I’m having so much fun drawing monsters from the 1st edition AD&D Monster Manual, I’ve decided to stick with this theme for another week. But I know you all have your own favourites, and after getting way too many suggestions, I’ve decided to open it up for requests (aka commissions).

So here’s how it works:

1. Fill out the form below, telling me what monster you want me to draw.*
2. Click on the Paypal button and complete your purchase (price is US$60 + $5 postage).
3. Over the next week, I will draw your monster (in full colour!) and then post it to you.
4. It arrives at your house, where you put it in a beautiful gilt frame and hang it on your wall for friends, family, fellow gamers and potential future mates to admire and praise.
5. Many years later, you die alone and unloved, cursing with your last breath that hateful cartoonist whose horrible monster drawing destroyed all possibility of romance and happiness in your life.**

*As seen in the Advanced Dungeons & Dragons Monster Manual.
**No responsibility taken for purchaser’s future happiness.

Note: the number of requests is limited.

Monster Manual colour sketch
on A5 (148 x 210mm, 5.7 x 8.3 inches) 300gsm watercolour paper

US$60 (+ $5 postage)

What AD&D monster do you want?

Monster Manual Week: OWLBEAR!

Friday, March 22nd, 2013



By popular demand, today’s 1st Edition Advanced Dungeons & Dragons Monster Manual sketch is the horrifying (some might say ridiculous) Owlbear! As the Monster Manual explains, “the horrible owlbear is probably the result of genetic experimentation by some insane wizard.” Certainly, any other origin for this cross between an owl and (you guessed it) a bear is best not thought about. But however owlbears first came into being, “they are ravenous eaters, aggressive hunters and evil tempered at all times,” with “red-rimmed” eyes that are “exceedingly terrible to behold.”

The owlbear’s most dangerous move is its Hug attack, when it “grasps a victim and squeezes and bites it to death.” Frankly, once you’d been dragged into that feathery embrace, death probably couldn’t come soon enough.

The original Owlbear illustration was by David C. Sutherland III, who drew more than his fair share of 1st edition AD&D monsters. Here’s an interesting post by Dungeons & Dragons’ current creative director Jon Schindehette on redesigning the Owlbear for 4th edition. And here’s possibly the best Owlbear picture ever.

The horrifying OWLBEARHUG!
(ink, watercolour & coloured pencil on 300gsm paper)
A5 (148 x 210mm, 5.7 x 8.3 inches)

US $ 60 (+$5 postage)

Monster Manual Week: BEHOLDER!

Thursday, March 21st, 2013



Today’s 1st Edition Advanced Dungeons & Dragons Monster Manual sketch is the terrifying Beholder (the Eye Tyrant, the Sphere of Many Eyes)!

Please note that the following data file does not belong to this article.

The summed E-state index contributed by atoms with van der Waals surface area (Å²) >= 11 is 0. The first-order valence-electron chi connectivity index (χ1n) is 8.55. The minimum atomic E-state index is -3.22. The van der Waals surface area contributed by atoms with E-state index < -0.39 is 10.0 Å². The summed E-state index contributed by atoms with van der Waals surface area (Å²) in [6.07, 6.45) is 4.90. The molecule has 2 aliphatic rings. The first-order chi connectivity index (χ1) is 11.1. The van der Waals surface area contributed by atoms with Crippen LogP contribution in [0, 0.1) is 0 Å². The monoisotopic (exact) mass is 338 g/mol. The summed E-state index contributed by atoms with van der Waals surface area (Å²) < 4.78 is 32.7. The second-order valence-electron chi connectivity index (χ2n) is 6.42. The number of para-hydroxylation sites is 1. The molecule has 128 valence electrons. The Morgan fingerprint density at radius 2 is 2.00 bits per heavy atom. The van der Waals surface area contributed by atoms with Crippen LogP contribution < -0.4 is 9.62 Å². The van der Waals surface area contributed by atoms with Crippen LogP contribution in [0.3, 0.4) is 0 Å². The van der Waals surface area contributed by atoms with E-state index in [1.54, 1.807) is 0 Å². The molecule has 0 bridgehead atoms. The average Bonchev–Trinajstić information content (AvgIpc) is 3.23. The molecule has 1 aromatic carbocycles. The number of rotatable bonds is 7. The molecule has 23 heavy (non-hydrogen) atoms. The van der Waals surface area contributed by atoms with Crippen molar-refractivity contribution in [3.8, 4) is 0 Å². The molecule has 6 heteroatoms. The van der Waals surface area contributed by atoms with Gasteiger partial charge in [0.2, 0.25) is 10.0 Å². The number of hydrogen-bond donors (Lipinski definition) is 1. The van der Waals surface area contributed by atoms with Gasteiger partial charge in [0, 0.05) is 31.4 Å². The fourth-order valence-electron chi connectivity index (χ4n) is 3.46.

To be honest, I always found the Beholder more ridiculous than terrifying – but that’s probably because I don’t remember ever actually encountering one in the heat of battle. Their multiple eye stalks may look silly, but each one packs a fearsome power: from Charm Person to Disintergrate and even a Death Ray. As the Monster Manual says, “the beholder is hateful, aggressive, and avaricious.” In short: avoid.

You can see the original Monster Manual Beholder illustration (by Tom Wham) – along with some later versions – here.

The Beholder
(ink, watercolour & coloured pencil on 300gsm paper)
A5 (148 x 210mm, 5.7 x 8.3 inches)

US $ 60 (+$5 postage)

Monster Manual Week: the dreaded STIRGE!

Wednesday, March 20th, 2013



monster_manualThis week for my morning sketches, I’m drawing creatures from the 1st edition Advanced Dungeons & Dragons Monster Manual (1977) – one of the first role-playing game books I ever owned.

First up is a monster I’ve always found especially terrifying (despite its low level): the Stirge. They usually attack in groups (of 3-30) and, as the Monster Manual explains, “they lay in wait for warm-blooded creatures, swoop down, and when their long, sharp proboscis is attached, the blood of the victim is drawn through to be eaten” (shudder).

You can see the original Monster Manual illustration (by David C. Sutherland III) of the Stirge (along with later versions) at Bogleech.

(ink, watercolour & coloured pencil on 300gsm paper)
A5 (148 x 210mm, 5.7 x 8.3 inches)

US $ 60 (+$5 postage)

Interview roundup!

Wednesday, March 31st, 2010

With the new edition of Hicksville out (both the Drawn & Quarterly edition and the New Zealand edition from VUP), I’ve been doing some interviews and podcasts. Here are some of them:

(Updated 9 June: now with even more podcasts and interviews!).

inkstudsInkstuds – podcast
A great comics podcast, hosted by Robin McConnell on Vancouver’s CiTR. This was a joy to record! Plus I got to choose some music: Broken Social Scene‘s Anthems for a Seventeen-Year-Old Girl, Bonnie Prince Billy covering Chris Knox‘s My Only Friend and Bachelorette‘s Instructions for Insomniacs.

TheComicSpotThe Comic Spot – podcast